Blonde moment

And the silver spoon.

Monday, January 19, 2009

Open Theism…

(or, to the Greg Boyd fans, open futurism)

I’m OK with people quoting Christian theologians in debates with me. Why not? Gives me a better feel for where they come from. For practical purposes, we’ll claim Greg Boyd as an authority, and I’ll say that I like Vox Day’s explanation on open-theism. The premise of open theism is that God knows the future in a broad sense, for example, He knows the end of the world, etc. He also knows all of the different options a man can take and the different possible outcomes, but lets man choose which path he will take. It is much like a choose-your-own-adventure story or like a role playing computer game.

Open theism touches upon a variety of doctrines of faith, not just the nature of God. It touches on doctrines that explain the nature of man, as well. Open theism touches on the Doctrine of Free Will, the Doctrine of Good Works, the Doctrine of Justification, and doctrines relating to the nature of God.

This is, likely, going to take several posts, and several weeks (seven month old infant at home) to frame out, so I hope anonymous is patient. I hope anonymous will do me the favor of giving him or herself some initials in case I run into other anonymous people in this debate.

For resources, here is an on-line copy of the Book of Concord , though I will site from Concordia: The Lutheran Confessions, Readers Edition, for purchase here .

I’ll use the ESV version of the Bible on-line here .

It is my hope that if I am in error, someone will point it out.

Let’s define Free Will first. Augsburg Confessions, Article XVIII 1,2: “Our churches teach that a person’s will has some freedom to choose civil righteousness and to do things subject to reason. It has no power, without the Holy Spirit, to work the righteousness of God, that is, spiritual righteousness.” Apology, Article XVIII 73,74: “Although we admit that free will has the freedom and power to perform the extreme works of the Law; we do not assign spiritual matters to free will. These are to truly fear God, believe God, be confident and hold that He cares for us, hears us, and forgives us. These are the true works of the First Table, which the heart cannot produce without the Holy Spirit, as Paul says, “The natural person [namely, a person using only natural strength] does not accept the things of the Spirit of God” (1 Corinthians 2:14). People can determine this if they consider what their hearts believe about God’s will, whether they are truly confident God cares for and hears them. Even the saints find keeping such faith difficult (which is not possible in unbelievers). But, as we have said before, it begins when terrified hearts hear the Gospel and receive comfort.” I am also going to refer, in general, the Formula of Concord Solid Declaration, II. Free Will, or Human Powers, but will not quote as it is very extensive.

Free Will is very important to establish right away as it is a foundational doctrine behind open theism. Open theists hold that man pretty much determines his path and God knows all of the potential outcomes for each decision a man makes. Open theists ascribe more Free Will to man, or more correctly more free will to choose good than do Lutherans.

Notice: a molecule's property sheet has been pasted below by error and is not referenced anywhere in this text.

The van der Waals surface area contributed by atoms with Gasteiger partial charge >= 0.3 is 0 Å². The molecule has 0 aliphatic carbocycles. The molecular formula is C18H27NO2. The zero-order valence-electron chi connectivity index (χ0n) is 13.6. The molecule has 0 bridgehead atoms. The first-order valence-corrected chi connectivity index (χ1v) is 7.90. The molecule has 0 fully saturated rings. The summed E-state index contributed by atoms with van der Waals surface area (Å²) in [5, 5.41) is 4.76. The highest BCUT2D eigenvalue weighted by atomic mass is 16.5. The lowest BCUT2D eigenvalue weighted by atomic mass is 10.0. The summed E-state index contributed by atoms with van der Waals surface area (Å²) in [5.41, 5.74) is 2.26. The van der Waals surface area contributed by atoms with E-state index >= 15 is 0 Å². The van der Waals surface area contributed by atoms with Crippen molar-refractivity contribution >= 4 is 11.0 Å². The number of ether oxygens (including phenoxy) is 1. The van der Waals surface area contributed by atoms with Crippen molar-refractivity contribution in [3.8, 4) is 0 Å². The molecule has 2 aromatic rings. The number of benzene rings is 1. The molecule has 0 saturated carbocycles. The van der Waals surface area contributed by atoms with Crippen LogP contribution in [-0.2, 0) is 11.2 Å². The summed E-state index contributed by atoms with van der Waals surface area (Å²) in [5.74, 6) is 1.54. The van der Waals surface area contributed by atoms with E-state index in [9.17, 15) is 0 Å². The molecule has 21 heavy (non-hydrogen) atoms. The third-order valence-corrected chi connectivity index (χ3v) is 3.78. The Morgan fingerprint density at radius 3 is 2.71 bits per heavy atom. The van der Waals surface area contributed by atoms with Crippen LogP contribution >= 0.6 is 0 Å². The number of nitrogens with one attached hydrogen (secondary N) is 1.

Romans 3:10-18: “as it is written: ‘None is righteous, no, not one; no one understands; no one seeks for God. All have turned aside; together they have become worthless; no one does good, not even one.’ ‘Their throat is an open grave; they use their tongues to deceive.’ ’The venom of asps is under their lips.’ ‘Their mouth is full of curses and bitterness.’ ‘Their feet are swift to shed blood; in their paths are ruin and misery, and the way of peace they have not known.’ ‘There is no fear of God before their eyes.’”

Ephesians 2:8-9: “For by grace you have been saved through faith. And this is not your own doing; it is the gift of God, not a result of works, so that no one may boast.”

I Corinthians 2:14: “The natural person does not accept the things of the Spirit of God, for they are folly to him, and he is not able to understand them because they are spiritually discerned.”

In other words, man cannot make a decision for Christ, which is necessary in open-theism.

More to come…

5 Comments:

  • At 9:28 AM , Anonymous Chief said...

    Never posted a comment here before, Liz, but I really enjoy reading your posts. I also go to an LCMS church - Beautiful Savior in Plymouth, and have had some interesting discussions lately on the liturgical calendar, the host and other topics with Catholics. Funny how close we are to Rome.

     
  • At 8:15 PM , Blogger Liz said...

    You know, Chief, I'd have to agree with you there! I'll be posting more (cough) later. My baby broke her leg, the poor dear, and needs me more... but this open theism interests me a great deal because I used to believe something along these lines.

     
  • At 7:37 AM , Anonymous Chief said...

    It came up in a recent discussion we had in my apologetic class. The subject of Jefferson's first attempt at simpflfying The Bible into all non-supernatural material which left him frustrated and on to another version.

    So sorry to hear about your baby.

     
  • At 3:02 PM , Blogger Barb the Evil Genius said...

    Broke her leg? How awful for her and you!

     
  • At 9:58 AM , Blogger ahswan said...

    One of the problems of open theism is that they tend to need to define God by human standards, and seem unwilling to live with any sense of mystery. It seems to be one of the natural consequences of needing to reconcile Christianity with modernism. When it becomes apparent that Calvinism & Arminianism don't work, open theism becomes an option to try to explain the unexplainable. Luther never fell into that trap, as he discovered God's love...

     

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